• Counties went for months without funds, with staff not being paid their July and August salaries.
• MPs are engaging in political brinkmanship by bidding for the Executive, primarily due to the unconstitutional CDF that allocates at least Sh100 million per constituency as part of national government share.
The country has recently been treated to shenanigans surrounding the Division of Revenue Bill (2019), a new concept introduced by the 2010 Constitution to share funds between national and county governments.
Article 94 defines the role of Parliament, while Article 95 and 96 address the specific responsibilities of the National Assembly and the Senate. However, they must be read together with Articles 114 and 201.
While on a prima facie basis one can argue that it’s the primary responsibility of the National Assembly to determine how funds are shared between the two levels of government, the primary role of the Senate is to deal with matters concerning counties through adequate funding.
Article 203 stipulates that at least 15 per cent of ordinary shareable revenue be allocated to the counties out of the most recently approved audited accounts.
The power of the purse belongs to Parliament. However, Article 114 requires that there be concurrence with the Treasury CS during the budget-making process. The Commission on Revenue allocation provides formulae for revenue sharing. There is, however, a conceptual flaw in that the Public Financial Management law fails to separate the National Treasury from the Ministry of Finance. The National Treasury is an organ of both levels and not a preserve of the national government as is currently the case. Further, concurrence is not equal to having veto powers over Parliament.
Counties have gone for months without funds, with staff not being paid their July and August salaries. Hospitals faced closure due to lack of drugs and other essential supplies.
The conceptual problem on the devolution architecture is due to the fact that this has never been practised before within our jurisdiction. The reality is aptly captured by none other than President Uhuru Kenyatta himself, who has noted several times that “we are all groping in the dark” when it comes to implementing this Constitution.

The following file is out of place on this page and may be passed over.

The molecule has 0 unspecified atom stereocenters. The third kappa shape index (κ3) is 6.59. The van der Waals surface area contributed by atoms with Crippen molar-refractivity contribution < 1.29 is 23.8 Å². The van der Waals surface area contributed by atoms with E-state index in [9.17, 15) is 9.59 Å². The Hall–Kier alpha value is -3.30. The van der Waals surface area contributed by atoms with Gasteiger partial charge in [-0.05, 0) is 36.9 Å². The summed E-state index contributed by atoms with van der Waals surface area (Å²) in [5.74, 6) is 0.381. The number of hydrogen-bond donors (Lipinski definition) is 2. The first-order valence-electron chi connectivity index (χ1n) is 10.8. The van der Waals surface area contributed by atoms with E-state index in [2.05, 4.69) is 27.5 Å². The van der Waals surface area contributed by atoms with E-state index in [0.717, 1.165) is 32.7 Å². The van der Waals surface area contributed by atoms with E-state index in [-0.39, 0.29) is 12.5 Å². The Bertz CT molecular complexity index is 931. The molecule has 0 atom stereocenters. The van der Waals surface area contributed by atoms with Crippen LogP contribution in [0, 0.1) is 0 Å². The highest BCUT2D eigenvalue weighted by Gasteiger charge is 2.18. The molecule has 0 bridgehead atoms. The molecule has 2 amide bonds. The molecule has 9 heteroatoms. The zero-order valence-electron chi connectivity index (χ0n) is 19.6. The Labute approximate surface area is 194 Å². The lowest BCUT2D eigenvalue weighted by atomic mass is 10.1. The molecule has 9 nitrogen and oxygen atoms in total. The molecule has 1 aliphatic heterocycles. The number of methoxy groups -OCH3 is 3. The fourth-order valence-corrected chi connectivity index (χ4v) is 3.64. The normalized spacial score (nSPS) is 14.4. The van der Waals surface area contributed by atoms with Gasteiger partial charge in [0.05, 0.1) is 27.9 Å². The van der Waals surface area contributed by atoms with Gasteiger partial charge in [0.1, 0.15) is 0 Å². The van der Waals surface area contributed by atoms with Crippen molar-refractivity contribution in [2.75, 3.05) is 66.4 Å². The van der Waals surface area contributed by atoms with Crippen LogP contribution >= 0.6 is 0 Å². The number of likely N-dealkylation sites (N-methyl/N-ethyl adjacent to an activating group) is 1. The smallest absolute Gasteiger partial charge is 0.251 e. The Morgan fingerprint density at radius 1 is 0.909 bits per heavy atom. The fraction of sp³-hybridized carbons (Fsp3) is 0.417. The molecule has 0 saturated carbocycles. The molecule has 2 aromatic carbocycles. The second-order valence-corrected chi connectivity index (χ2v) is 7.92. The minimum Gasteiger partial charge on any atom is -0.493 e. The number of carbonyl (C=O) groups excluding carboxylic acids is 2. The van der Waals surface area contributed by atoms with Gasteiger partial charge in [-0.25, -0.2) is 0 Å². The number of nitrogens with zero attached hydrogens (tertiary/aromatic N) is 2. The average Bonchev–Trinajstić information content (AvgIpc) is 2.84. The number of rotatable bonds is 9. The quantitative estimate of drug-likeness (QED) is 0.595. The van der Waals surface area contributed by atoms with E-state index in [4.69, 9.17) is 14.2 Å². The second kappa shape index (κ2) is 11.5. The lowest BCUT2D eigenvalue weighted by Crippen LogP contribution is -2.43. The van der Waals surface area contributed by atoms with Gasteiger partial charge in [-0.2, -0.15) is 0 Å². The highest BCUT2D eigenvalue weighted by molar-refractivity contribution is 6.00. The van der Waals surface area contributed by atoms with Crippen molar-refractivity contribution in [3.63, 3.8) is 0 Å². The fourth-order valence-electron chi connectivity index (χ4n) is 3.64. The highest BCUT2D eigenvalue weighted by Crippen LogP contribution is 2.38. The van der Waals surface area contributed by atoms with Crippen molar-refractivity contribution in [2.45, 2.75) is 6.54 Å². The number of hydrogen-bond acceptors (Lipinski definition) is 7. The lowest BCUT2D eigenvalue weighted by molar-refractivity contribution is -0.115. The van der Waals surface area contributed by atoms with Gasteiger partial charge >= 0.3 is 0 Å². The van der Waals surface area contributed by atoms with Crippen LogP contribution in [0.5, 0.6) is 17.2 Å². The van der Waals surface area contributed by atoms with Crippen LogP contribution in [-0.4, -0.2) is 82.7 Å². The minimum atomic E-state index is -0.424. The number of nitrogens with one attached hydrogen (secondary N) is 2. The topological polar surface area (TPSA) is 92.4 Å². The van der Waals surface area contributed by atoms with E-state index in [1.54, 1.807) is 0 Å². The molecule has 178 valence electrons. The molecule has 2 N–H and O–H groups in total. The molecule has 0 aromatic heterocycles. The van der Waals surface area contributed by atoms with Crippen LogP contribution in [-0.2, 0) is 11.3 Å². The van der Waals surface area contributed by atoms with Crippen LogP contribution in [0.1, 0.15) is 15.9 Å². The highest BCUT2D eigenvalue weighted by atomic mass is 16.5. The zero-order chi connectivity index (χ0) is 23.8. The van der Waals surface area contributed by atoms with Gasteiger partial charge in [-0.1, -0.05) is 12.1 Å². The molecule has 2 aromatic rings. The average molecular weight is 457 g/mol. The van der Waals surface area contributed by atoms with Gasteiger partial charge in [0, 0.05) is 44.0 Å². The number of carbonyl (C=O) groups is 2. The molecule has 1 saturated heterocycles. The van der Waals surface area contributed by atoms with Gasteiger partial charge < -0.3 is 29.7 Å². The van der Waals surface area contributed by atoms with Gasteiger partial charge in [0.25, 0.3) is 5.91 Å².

There are a lot of hangovers from the old constitution. In addition, the Executive has been on a borrowing spree that has shrunk the fiscal space, increasing our nominal debt from Sh2 to over Sh5 trillion in five years.
This means the first charge of our taxes goes to debt servicing rather than to development. Reduced allocation to the counties is predicated on debt burden and wastage. However, the national government has the preserve of instituting revenue-raising measures and consequently, any shortfall is borne by it.
Concurrently, this principle carries the onus of fiduciary obligation and prudence to the national government. Debt mismanagement shouldn’t occasion a reduction in allocations to the counties when there is a cash crunch, more so without a corresponding reduction of national government budget.
Monies so far devolved are in excess of Sh1 trillion. Though some have been misappropriated, as in Kiambu and Samburu counties, the change brought about cannot be underestimated. There are roads in places such as Hola and Wajir, where none existed before.
It has also been documented that public officers and their accomplices had stashed over Sh14.8 trillion in offshore accounts, before devolution came into being. There is still a lot of wastage at the national government: What with NYS I and II, plus the Dams scandals?
MPs are engaging in political brinkmanship by bidding for the Executive, primarily due to the unconstitutional CDF that allocates at least Sh100 million per constituency as part of national government share.
In addition, the Executive is stuck up to a unicameral parliament, oblivious of the role of the Senate. Weak oversight coupled with the social welfare role of MCAs has left governors thinking that all the allocated billions belong to them, with some ‘developing’ faster than their own counties.
The rule of law has been replaced by the rule of the jungle as typified by the MPs engaging in shouting matches to occasion a stalemate for the Executive to ‘win’.
This is what also leads to MCAs getting physical with each other due to orders from the governors. A final figure of Sh316.5 billion has been agreed upon. However, the matter remains alive at the Supreme Court with the commencement date of the act altered to apply retroactively.
These are good grounds to demonstrate the travesty of the legislative process since laws don’t apply retroactively.
In conclusion, a seed must die for a tree to grow. The hangovers of the old constitution must die for devolution to grow.
Ultimately, our role is to serve Wanjiku and she knows what she wants. For those who have knowledge, have no power, and those who have power, have no knowledge. We must protect devolution at all costs.
The writer is Senator for Persons With Disabilities